Groundbreaking Hydrogen-Powered VTOL Aircraft Set to Soar in 2025

A Swiss aviation startup revealed its ambitious plans to introduce two revolutionary zero-emission jets, slated for takeoff in 2025. Crafted in collaboration with BMW’s Designworks and the Sauber Group, these jets are propelled by an innovative hydrogen-electric propulsion system, promising silent and carbon-free travel.

The first of the duo, the Sirius Business Jet, caters to private fliers, offering seating for up to three passengers. With an impressive range of 1,150 miles, cruising speeds reaching 323 mph, and the ability to ascend to altitudes of 30,000 feet, this jet boasts outstanding performance. Additionally, it guarantees ultra-low noise levels, measuring just 60 decibels—a notable improvement compared to the 67 decibels of the Cessna Citation Longitude.

Conversely, the Sirius Millennium is tailored for commercial purposes and can comfortably accommodate up to five passengers. Sharing similar performance metrics with the business jet, the Millennium slightly sacrifices range due to additional seating, offering a still commendable 650-mile range suitable for regional flights.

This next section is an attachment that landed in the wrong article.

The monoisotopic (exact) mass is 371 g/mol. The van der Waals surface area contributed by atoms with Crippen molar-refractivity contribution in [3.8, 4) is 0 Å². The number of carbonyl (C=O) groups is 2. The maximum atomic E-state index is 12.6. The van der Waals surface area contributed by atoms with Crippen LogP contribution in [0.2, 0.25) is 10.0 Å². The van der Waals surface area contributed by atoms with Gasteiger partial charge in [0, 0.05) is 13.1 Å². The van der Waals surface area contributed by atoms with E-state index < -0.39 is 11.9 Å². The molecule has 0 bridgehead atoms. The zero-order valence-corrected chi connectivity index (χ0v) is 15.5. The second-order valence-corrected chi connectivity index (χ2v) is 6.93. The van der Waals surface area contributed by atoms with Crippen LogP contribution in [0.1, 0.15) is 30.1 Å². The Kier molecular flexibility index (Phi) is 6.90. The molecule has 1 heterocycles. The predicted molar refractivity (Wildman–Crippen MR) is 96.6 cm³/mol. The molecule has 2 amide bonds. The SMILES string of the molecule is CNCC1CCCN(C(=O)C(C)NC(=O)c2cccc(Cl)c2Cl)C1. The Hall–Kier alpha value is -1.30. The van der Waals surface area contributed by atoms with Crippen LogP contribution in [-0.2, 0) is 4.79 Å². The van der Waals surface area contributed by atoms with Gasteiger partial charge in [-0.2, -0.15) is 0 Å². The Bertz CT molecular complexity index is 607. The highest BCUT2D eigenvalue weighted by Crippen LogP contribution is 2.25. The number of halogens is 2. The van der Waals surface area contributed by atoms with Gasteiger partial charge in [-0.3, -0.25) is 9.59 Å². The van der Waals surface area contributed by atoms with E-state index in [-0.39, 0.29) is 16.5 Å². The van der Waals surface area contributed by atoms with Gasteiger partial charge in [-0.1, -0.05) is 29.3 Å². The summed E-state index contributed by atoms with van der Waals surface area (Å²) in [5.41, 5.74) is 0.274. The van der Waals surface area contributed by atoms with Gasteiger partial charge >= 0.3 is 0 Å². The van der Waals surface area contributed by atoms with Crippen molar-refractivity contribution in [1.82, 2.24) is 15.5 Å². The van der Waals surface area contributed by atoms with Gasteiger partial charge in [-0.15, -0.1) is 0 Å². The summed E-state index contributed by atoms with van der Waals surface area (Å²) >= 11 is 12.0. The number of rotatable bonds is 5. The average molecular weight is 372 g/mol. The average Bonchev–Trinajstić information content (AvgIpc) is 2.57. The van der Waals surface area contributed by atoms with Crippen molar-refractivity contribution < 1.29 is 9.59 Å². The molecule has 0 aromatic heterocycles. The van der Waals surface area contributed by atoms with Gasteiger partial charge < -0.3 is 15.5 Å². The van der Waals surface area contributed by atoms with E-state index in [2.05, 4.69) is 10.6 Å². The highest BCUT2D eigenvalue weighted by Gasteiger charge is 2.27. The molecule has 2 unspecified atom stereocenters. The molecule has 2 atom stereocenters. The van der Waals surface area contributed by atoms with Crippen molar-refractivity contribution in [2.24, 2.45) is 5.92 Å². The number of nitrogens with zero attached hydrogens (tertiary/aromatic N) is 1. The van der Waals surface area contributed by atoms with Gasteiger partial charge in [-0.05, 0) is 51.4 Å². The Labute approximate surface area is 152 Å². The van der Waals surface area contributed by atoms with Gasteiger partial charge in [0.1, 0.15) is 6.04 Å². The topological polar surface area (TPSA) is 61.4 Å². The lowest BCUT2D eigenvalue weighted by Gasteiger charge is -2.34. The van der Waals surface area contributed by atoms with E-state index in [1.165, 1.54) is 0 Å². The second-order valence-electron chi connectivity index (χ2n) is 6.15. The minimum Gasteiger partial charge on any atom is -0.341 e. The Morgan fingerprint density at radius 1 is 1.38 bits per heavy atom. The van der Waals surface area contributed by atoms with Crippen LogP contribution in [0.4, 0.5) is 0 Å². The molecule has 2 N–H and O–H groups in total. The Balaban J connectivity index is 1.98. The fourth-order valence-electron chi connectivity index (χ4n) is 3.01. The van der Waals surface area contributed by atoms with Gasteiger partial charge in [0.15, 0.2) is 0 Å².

The Sirius jets have the potential to redefine industry standards in terms of flight distance and speed. To provide context, the fastest known eVTOL in development, the Joby S4, boasts a top speed of 205 mph and a 150-mile range. As for VTOLs, Horizon Aircraft’s hybrid Cavorite X5 is expected to reach a maximum speed of 280 mph with a range of approximately 500 miles.

Notably, the Sirius aircraft is poised to be the pioneering hybrid VTOL powered by hydrogen rather than conventional jet fuel or batteries. Hydrogen, with its three times higher energy density per unit of mass than regular jet fuel and over a hundred times that of lithium-ion batteries, stands as a promising fuel source. While several companies are currently testing hydrogen in aviation, none have yet obtained certification or approval for commercial use.

Details about the specific design of the Sirius fleet remain scarce. However, the startup has indicated that the aircraft will merge the aerodynamics of a jet with the versatility of a plane or helicopter. Furthermore, the jets will employ a deflected vectored thrust system featuring 20 electric ducted fans for vertical takeoff.

The startup plans to unveil the aircraft’s groundbreaking propulsion system at the Payerne Airport in Switzerland on January 17, followed by a press conference. Aviation enthusiasts and industry observers are eagerly anticipating this significant milestone. Stay tuned for further developments.